… yes, you guessed it – happy birthday to the MHRA ‘criminal’ investigation into GlaxoSmithKline.
It’s four years old this week.
It was four long years ago in October 2003 that the MHRA started a criminal investigation into GlaxoSmithKline because of concerns that Britain’s biggest pharmaceutical group had withheld important data from clinical trials. This data showed that Seroxat could cause an increased risk of suicide and self-harm if prescribed to depressed teenagers.
In January 2006, the MHRA told Panorama, “that the investigation has been given substantial additional resources and remains a high priority.”
But the reality is that any prosecution of Glaxo would put the MHRA itself – and Chairman Alasdair Breckenridge in particular – too squarely in the frame. What was it he told Panorama in the second of their four splendid programmes? (11 May 2003) – “What you can say with great firmness is that these drugs do not increase the risk of suicidal thought and they do not increase the risk of suicide”. Ooops!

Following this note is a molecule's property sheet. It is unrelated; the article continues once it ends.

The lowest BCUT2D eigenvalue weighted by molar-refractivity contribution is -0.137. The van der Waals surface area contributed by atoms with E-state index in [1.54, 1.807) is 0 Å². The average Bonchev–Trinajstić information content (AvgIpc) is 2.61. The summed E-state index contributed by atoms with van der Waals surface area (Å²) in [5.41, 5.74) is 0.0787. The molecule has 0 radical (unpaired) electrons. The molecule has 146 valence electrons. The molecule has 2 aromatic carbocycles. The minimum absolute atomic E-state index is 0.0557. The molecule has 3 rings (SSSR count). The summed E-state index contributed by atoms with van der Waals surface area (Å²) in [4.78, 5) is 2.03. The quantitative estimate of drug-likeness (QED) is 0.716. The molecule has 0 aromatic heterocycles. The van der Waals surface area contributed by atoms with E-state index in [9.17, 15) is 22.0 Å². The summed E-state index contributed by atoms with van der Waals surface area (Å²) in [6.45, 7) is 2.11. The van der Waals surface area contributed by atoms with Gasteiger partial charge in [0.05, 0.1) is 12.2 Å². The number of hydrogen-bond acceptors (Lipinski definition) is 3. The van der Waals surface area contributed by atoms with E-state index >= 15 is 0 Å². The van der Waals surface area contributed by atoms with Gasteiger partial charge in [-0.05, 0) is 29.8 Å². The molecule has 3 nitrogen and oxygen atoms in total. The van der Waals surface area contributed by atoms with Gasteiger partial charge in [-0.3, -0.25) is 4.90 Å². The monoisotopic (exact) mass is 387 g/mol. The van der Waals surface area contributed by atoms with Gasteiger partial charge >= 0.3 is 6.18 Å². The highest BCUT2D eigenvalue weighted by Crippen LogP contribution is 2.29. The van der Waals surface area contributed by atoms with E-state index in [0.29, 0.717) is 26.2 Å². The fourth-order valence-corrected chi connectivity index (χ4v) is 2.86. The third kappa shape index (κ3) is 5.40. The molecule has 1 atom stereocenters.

Anyway, birthdays provide for reflection on times past – perhaps these old posts of mine will help in that reflection:
The Panorama Programme, Secrets of the drug trials (watch it here) made public the secret emails that revealed how Glaxo distorted trial results of Seroxat, covering up a link with suicide in teenagers. Panorama went on to reveal how GlaxoSmithKline (GSK) attempted to show that Seroxat worked for depressed children despite failed clinical trials and that GSK-employed ghostwriters influenced ‘independent’ academics.
Want to know more? – it’s all here – And while we’re talking about Study 329 – here are some real Seroxat Secrets
Four long years, eh – how much longer can the MHRA stall?
Every single one of those 1,460 days has simply seen you and me let down by a chronic lack of action from the body that is supposed to protect patients in the UK and regulate companies like GlaxoSmithKline.
How much longer?